If you prefer to travel abroad for your volunteer service, the Peace Corps is another great option. It sends Americans all over the world to help with people’s most pressing needs. 

Projects include everything from teaching digital literacy to boosting entrepreneurship. I have a friend who served her term in Jamaica teaching environmental sustainability.

In exchange for your service, volunteers can defer their federal student loans, have their service count toward PSLF, or receive partial cancellation of their Perkins Loans.

Additionally, at the end of the program, volunteers are given a $10,000 stipend to help them adjust to life back home. The money can be used however you want, including as payment toward your loans.

And while it’s not repayment assistance, through the Paul D. Coverdell Fellows program, returning Peace Corps volunteers can receive tuition assistance toward graduate school studies.

Teach for America

The Teach for America program is designed to recruit and develop strong teachers who are passionate about educational equality and excellence. Teachers serve in inner-city or rural areas with economically disadvantaged populations. 

You don’t need to have a teaching degree; any undergraduate degree from an accredited college is sufficient. You also must have graduated with a minimum 2.5 GPA and be a U.S. citizen, legal permanent resident, or Deferred Action for Childhood Arrivals recipient.

Teach for America participants receive a salary, typically between $33,000 and $58,000, and benefits. In addition, their work counts toward PSLF.


15. Other Careers

Stem Jobs Science Tech Engineering Math

Most states offer repayment assistance for a variety of careers. While the most common are for doctors, nurses, teachers, and lawyers, many states offer assistance for additional occupations. 

For example, the Alfond Leaders Program in Maine offers repayment assistance to those in STEM (science, technology, engineering, and mathematics) careers.

It’s worth checking out your state’s programs to see if there’s one that could apply to your situation. To find them, search for your state’s name plus your profession plus “student loan repayment assistance.”


Should You Choose a Job for the Forgiveness Benefit?

Despite the possibilities, you may want to think twice about taking on a certain profession only for the forgiveness benefits. Many of these programs come with tradeoffs. 

While you could potentially have thousands — or even tens of thousands — of dollars in student debt repaid on your behalf, you’ll likely have to work in a rural or disadvantaged area where your salary is significantly less than it would be elsewhere. You have to decide if the repayment benefit or the higher salary would net you more in the long run.

If you’re still in school, you should know that programs change all the time before you take on a lot of debt in anticipation of getting a program to help you pay it. For example, the Air Force used to have a CLRP, but it was discontinued in 2019. 

Additionally, if state or federal budgets are tight, funding for a program could easily end. For example, Maine’s Alfond’s Leaders Program is currently under review and may not continue.

Many of these programs have strict legal obligations, including contracts and a minimum employment term. They can also be difficult to qualify for due to strict eligibility requirements. Most apply only to federal loans and not private student loan debt. And some repayment assistance is tax-exempt, while other assistance is considered income and taxed accordingly.

Finally, some programs can be combined, while others are mutually exclusive. 

For example, if you participate in the military CLRP program, your years of service while your loans are being repaid don’t count toward the G.I. Bill, which pays for a certain amount of continuing education depending on your length of service.

However, if you’re already working in one of these professions and have graduated with a significant amount of student debt, it can definitely be worth your time to at least research if any of these programs can benefit your situation — especially if you’re already working in an underserved area.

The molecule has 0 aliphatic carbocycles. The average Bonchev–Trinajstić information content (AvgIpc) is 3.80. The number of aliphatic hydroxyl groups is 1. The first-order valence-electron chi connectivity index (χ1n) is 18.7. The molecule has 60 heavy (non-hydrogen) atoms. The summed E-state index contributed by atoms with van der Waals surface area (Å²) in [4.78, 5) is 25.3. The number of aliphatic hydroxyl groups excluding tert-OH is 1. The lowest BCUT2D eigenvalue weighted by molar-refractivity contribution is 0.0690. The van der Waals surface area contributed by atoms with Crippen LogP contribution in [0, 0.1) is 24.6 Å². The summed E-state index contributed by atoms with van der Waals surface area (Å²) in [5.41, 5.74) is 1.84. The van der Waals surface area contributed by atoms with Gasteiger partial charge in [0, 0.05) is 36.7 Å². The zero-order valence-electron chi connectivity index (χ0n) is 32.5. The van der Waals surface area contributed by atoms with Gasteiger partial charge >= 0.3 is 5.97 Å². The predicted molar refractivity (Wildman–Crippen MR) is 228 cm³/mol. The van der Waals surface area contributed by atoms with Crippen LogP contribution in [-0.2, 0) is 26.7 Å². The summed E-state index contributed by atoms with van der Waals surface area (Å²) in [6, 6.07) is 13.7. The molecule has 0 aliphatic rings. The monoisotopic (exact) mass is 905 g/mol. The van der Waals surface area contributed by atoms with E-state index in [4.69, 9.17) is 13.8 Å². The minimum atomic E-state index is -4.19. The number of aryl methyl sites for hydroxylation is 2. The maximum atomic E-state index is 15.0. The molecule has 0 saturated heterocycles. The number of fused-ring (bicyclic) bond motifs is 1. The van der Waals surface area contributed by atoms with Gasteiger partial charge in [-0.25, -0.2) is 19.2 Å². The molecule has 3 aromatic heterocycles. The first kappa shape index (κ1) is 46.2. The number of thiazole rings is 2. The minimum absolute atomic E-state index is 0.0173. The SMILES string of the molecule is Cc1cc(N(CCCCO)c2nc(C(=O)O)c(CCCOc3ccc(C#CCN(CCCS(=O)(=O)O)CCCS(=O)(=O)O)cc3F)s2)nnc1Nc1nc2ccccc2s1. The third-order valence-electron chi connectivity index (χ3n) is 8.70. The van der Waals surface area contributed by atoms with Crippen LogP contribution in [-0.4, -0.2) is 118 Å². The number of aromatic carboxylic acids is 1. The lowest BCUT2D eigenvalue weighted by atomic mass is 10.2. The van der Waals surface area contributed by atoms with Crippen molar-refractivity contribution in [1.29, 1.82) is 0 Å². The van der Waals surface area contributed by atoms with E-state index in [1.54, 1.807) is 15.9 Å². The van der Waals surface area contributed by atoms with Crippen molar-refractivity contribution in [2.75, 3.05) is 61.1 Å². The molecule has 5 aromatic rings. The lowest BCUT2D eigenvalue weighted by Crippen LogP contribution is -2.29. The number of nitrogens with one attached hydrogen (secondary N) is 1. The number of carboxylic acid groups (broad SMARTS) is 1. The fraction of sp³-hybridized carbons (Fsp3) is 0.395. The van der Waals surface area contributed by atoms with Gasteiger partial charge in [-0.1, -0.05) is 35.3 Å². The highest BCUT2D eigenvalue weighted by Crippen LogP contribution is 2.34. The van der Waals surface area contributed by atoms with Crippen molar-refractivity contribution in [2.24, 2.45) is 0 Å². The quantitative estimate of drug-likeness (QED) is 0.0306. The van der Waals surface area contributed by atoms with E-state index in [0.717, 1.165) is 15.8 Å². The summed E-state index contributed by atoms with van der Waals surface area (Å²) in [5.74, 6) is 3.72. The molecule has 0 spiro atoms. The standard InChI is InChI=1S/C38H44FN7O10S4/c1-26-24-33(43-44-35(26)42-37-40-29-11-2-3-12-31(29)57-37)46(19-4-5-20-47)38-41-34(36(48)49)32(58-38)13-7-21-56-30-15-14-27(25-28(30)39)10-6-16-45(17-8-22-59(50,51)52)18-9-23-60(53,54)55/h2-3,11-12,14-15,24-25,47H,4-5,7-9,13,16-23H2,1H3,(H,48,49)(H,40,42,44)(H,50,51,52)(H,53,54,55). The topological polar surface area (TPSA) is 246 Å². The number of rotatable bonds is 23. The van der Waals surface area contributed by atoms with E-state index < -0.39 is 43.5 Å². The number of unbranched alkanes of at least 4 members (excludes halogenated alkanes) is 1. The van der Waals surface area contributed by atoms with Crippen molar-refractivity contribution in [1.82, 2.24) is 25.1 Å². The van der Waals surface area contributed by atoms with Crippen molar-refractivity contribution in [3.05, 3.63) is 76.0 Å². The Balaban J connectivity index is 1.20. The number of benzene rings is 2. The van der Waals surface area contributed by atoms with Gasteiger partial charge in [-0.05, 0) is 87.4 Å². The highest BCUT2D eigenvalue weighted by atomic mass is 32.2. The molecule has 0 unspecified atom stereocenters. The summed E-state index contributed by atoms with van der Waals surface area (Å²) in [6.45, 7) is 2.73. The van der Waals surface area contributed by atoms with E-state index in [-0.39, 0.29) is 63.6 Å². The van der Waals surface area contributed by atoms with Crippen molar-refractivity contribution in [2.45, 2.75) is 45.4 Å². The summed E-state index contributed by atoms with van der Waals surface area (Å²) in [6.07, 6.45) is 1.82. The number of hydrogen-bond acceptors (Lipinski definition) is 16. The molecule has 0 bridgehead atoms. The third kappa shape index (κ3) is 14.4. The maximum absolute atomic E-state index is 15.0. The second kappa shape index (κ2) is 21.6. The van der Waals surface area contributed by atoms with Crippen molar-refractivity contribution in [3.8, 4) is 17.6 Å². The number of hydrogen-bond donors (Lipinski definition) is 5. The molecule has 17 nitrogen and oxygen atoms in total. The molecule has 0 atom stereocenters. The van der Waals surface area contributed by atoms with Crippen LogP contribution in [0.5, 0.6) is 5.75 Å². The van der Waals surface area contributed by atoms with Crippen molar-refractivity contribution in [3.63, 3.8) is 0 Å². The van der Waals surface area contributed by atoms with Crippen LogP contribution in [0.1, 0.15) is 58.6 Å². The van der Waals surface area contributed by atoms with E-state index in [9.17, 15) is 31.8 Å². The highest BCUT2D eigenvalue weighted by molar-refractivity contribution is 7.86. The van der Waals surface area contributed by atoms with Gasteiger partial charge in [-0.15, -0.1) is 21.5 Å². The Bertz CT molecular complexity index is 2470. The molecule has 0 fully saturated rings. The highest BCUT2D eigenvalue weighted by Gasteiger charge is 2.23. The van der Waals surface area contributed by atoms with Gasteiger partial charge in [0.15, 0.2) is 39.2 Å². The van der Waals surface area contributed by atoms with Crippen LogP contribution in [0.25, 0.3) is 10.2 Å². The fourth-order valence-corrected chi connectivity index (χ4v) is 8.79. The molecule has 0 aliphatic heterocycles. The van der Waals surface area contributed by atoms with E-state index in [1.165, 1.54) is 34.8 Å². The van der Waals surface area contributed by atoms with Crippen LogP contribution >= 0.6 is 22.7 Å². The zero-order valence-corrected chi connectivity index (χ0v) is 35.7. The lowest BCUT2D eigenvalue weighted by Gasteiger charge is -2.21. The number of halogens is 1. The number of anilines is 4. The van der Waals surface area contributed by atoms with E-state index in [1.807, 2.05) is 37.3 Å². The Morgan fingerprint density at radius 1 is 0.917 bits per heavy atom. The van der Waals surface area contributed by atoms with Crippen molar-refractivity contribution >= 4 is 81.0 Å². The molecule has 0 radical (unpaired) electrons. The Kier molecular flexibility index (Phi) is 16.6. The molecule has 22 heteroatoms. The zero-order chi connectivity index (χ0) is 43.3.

Final Word

Depending on your situation, student loan forgiveness or repayment assistance may or may not be for you. But, if it is, giving just two or three years of your professional life to a program you qualify for can make a life-changing difference in your student debt burden.

.kb-table-of-content-nav.kb-table-of-content-id_9bf7f1-5e .kb-table-of-content-wrappadding:30px 30px 30px 30px;background-color:#f9fafa;border-color:#cacaca;border-width:1px 1px 1px 1px;.kb-table-of-content-nav.kb-table-of-content-id_9bf7f1-5e .kb-table-of-contents-titlefont-size:14px;line-height:18px;letter-spacing:0.06px;font-family:-apple-system,BlinkMacSystemFont,”Segoe UI”,Roboto,Oxygen-Sans,Ubuntu,Cantarell,”Helvetica Neue”,sans-serif, “Apple Color Emoji”, “Segoe UI Emoji”, “Segoe UI Symbol”;font-weight:inherit;text-transform:uppercase;.kb-table-of-content-nav.kb-table-of-content-id_9bf7f1-5e .kb-table-of-content-wrap .kb-table-of-content-listcolor:#001c29;font-size:14px;line-height:21px;letter-spacing:0.01px;font-family:-apple-system,BlinkMacSystemFont,”Segoe UI”,Roboto,Oxygen-Sans,Ubuntu,Cantarell,”Helvetica Neue”,sans-serif, “Apple Color Emoji”, “Segoe UI Emoji”, “Segoe UI Symbol”;font-weight:inherit;.kb-table-of-content-nav.kb-table-of-content-id_9bf7f1-5e .kb-table-of-content-wrap .kb-table-of-content-list .kb-table-of-contents__entry:hovercolor:#16928d;.kb-table-of-content-nav.kb-table-of-content-id_9bf7f1-5e .kb-table-of-content-list limargin-bottom:7px;.kb-table-of-content-nav.kb-table-of-content-id_9bf7f1-5e .kb-table-of-content-list li .kb-table-of-contents-list-submargin-top:7px;.kb-table-of-content-nav.kb-table-of-content-id_9bf7f1-5e .kb-toggle-icon-style-basiccircle .kb-table-of-contents-icon-trigger:after, .kb-table-of-content-nav.kb-table-of-content-id_9bf7f1-5e .kb-toggle-icon-style-basiccircle .kb-table-of-contents-icon-trigger:before, .kb-table-of-content-nav.kb-table-of-content-id_9bf7f1-5e .kb-toggle-icon-style-arrowcircle .kb-table-of-contents-icon-trigger:after, .kb-table-of-content-nav.kb-table-of-content-id_9bf7f1-5e .kb-toggle-icon-style-arrowcircle .kb-table-of-contents-icon-trigger:before, .kb-table-of-content-nav.kb-table-of-content-id_9bf7f1-5e .kb-toggle-icon-style-xclosecircle .kb-table-of-contents-icon-trigger:after, .kb-table-of-content-nav.kb-table-of-content-id_9bf7f1-5e .kb-toggle-icon-style-xclosecircle .kb-table-of-contents-icon-trigger:beforebackground-color:#f9fafa;